Tuesday, September 28, 2010

Fish Day in the Studio, Gumbo for the Gulf Recap

Coffee in the New Orleans skyline mug--how appropriate considering today's topic of our Gumbo for the Gulf event,"Cardinal Song" from Sad Songs for Dirty Lovers by The National for tuneage. Fall is here, summer isn't even a memory. It went by so fast, so chaotically, and so stressfully that I am lucky to not remember it through my exhausted haze. Fall has brought cool weather, rain, and the long-anticipated Slowing Down for me (really). It's also brought a return to blogging (yay!) so let's get on with it.

Last Saturday was our first big event in the studio in a long time. We had a fish-themed project day aligned with a charity event--Gumbo for the Gulf--with all proceeds from the gumbo going to the Nature Conservancy's Fund for Gulf Coast Restoration.

We had quite the team lined up for the day. Brian demoed making fish beads. Lee helped former date nighters (or anyone who had taken an intro to glassblowing from us) blow glass fish. Todd assisted anyone age four or up in making a kilnformed fish. Dave (my wunder spouse) served gumbo and beer all day. Dee ran the front desk/cashier station greeting people and managing the donations/payments. Judy ran the information room which featured a running slideshow of all our date nights to date (over 110), a board with photos of all the daters in order of their dates, and sign-up sheets for several upcoming classes. Lee's daughter Evie and two of his regular students/protegees Austin and Christie assisted Lee with the flow in the hotshop. Judy's husband Carol was on-hand to help with whatever unassigned tasks might manifest, and I was the designated floater for pitching in wherever needed. It was the most prepared I have been for anything in the studio ever--and it took more than a village to make it happen.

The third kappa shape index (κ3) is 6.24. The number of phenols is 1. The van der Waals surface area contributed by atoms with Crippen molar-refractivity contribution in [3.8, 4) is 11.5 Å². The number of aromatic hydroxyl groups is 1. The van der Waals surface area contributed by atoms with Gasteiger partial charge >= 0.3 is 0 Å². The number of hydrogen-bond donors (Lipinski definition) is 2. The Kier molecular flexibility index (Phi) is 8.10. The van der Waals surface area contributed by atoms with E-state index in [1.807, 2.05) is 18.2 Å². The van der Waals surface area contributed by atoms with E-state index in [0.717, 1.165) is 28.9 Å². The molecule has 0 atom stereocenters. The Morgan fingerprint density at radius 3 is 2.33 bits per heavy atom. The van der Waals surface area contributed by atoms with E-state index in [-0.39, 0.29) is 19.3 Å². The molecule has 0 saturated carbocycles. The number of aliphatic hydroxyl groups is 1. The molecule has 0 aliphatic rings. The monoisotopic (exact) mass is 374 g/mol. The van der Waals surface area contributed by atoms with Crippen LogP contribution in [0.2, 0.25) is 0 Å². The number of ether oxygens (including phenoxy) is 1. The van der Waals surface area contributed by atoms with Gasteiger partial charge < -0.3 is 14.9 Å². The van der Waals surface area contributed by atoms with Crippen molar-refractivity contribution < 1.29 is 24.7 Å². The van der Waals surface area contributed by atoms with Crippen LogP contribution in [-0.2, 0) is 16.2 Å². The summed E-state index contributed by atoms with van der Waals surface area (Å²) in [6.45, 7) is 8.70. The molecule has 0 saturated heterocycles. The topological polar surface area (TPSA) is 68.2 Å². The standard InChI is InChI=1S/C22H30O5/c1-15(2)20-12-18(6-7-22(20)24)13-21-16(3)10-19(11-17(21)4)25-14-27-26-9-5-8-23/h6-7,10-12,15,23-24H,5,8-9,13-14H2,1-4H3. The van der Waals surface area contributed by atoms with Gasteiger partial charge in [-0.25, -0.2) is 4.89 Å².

Even before Saturday we were preparing. I spent two days organizing and cleaning in the studio during the prior week, and then Judy, Dee, Lee, Austin, Carol, Brian, and Todd all pitched in on Friday for the final straighten/organize schlep-it-to-the-shed push. Dee also picked up the 1/2 keg (15 gallons) of Shiner Bock for the big day and delivered it to the studio.

Food preparation started Thursday--at least the physical part. The mental preparation and organization had been going on for over a month since Dave read about the Gumbo for the Gulf dinner concept and decided he wanted to do one for our friends. I shanghaied both him and his idea and turned it from food for 10-15 at our home into food for 160 at the studio. He rose admirably to the occasion and got several of our friends (thank you Becky-the-bookkeeper, Keith and Arno-Dee's-husband) to pitch in and help.